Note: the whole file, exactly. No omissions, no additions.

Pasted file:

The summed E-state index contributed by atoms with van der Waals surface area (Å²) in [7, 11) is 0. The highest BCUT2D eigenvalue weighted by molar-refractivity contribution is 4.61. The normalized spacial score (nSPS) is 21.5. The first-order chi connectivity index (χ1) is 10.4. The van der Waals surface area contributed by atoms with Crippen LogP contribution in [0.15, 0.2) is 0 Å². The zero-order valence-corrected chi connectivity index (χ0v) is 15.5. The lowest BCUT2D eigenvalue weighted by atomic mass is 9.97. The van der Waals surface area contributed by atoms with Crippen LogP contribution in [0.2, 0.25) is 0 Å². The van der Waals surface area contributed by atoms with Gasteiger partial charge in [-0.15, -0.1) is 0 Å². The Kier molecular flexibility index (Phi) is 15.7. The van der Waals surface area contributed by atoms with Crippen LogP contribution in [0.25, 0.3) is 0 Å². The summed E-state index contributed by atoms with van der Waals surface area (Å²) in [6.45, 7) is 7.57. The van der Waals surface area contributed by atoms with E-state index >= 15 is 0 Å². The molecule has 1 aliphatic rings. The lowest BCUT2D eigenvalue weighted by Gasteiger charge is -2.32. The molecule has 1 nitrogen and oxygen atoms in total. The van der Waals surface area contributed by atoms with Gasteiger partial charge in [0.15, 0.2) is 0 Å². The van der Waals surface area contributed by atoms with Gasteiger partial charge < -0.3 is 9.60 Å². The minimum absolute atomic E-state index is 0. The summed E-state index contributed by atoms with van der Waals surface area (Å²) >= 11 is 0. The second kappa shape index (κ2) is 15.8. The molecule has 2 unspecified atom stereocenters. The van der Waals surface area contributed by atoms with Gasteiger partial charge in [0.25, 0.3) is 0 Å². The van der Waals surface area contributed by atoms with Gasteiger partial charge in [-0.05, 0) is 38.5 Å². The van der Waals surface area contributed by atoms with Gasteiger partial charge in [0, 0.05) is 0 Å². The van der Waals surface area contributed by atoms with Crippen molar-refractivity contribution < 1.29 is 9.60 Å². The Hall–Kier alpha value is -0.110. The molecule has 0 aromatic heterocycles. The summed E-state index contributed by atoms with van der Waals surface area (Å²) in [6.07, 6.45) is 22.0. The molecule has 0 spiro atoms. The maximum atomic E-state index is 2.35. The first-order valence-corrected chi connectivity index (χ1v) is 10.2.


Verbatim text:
The summed E-state index contributed by atoms with van der Waals surface area (Å²) in [7, 11) is 0. The highest BCUT2D eigenvalue weighted by molar-refractivity contribution is 4.61. The normalized spacial score (nSPS) is 21.5. The first-order chi connectivity index (χ1) is 10.4. The van der Waals surface area contributed by atoms with Crippen LogP contribution in [0.15, 0.2) is 0 Å². The zero-order valence-corrected chi connectivity index (χ0v) is 15.5. The lowest BCUT2D eigenvalue weighted by atomic mass is 9.97. The van der Waals surface area contributed by atoms with Crippen LogP contribution in [0.2, 0.25) is 0 Å². The van der Waals surface area contributed by atoms with Gasteiger partial charge in [-0.15, -0.1) is 0 Å². The Kier molecular flexibility index (Phi) is 15.7. The van der Waals surface area contributed by atoms with Crippen LogP contribution in [0.25, 0.3) is 0 Å². The summed E-state index contributed by atoms with van der Waals surface area (Å²) in [6.45, 7) is 7.57. The van der Waals surface area contributed by atoms with E-state index >= 15 is 0 Å². The molecule has 1 aliphatic rings. The lowest BCUT2D eigenvalue weighted by Gasteiger charge is -2.32. The molecule has 1 nitrogen and oxygen atoms in total. The van der Waals surface area contributed by atoms with Gasteiger partial charge in [0.15, 0.2) is 0 Å². The van der Waals surface area contributed by atoms with Gasteiger partial charge < -0.3 is 9.60 Å². The minimum absolute atomic E-state index is 0. The summed E-state index contributed by atoms with van der Waals surface area (Å²) >= 11 is 0. The second kappa shape index (κ2) is 15.8. The molecule has 2 unspecified atom stereocenters. The van der Waals surface area contributed by atoms with Gasteiger partial charge in [0.25, 0.3) is 0 Å². The van der Waals surface area contributed by atoms with Gasteiger partial charge in [-0.05, 0) is 38.5 Å². The van der Waals surface area contributed by atoms with Gasteiger partial charge in [0, 0.05) is 0 Å². The van der Waals surface area contributed by atoms with Crippen molar-refractivity contribution < 1.29 is 9.60 Å². The Hall–Kier alpha value is -0.110. The molecule has 0 aromatic heterocycles. The summed E-state index contributed by atoms with van der Waals surface area (Å²) in [6.07, 6.45) is 22.0. The molecule has 0 spiro atoms. The maximum atomic E-state index is 2.35. The first-order valence-corrected chi connectivity index (χ1v) is 10.2.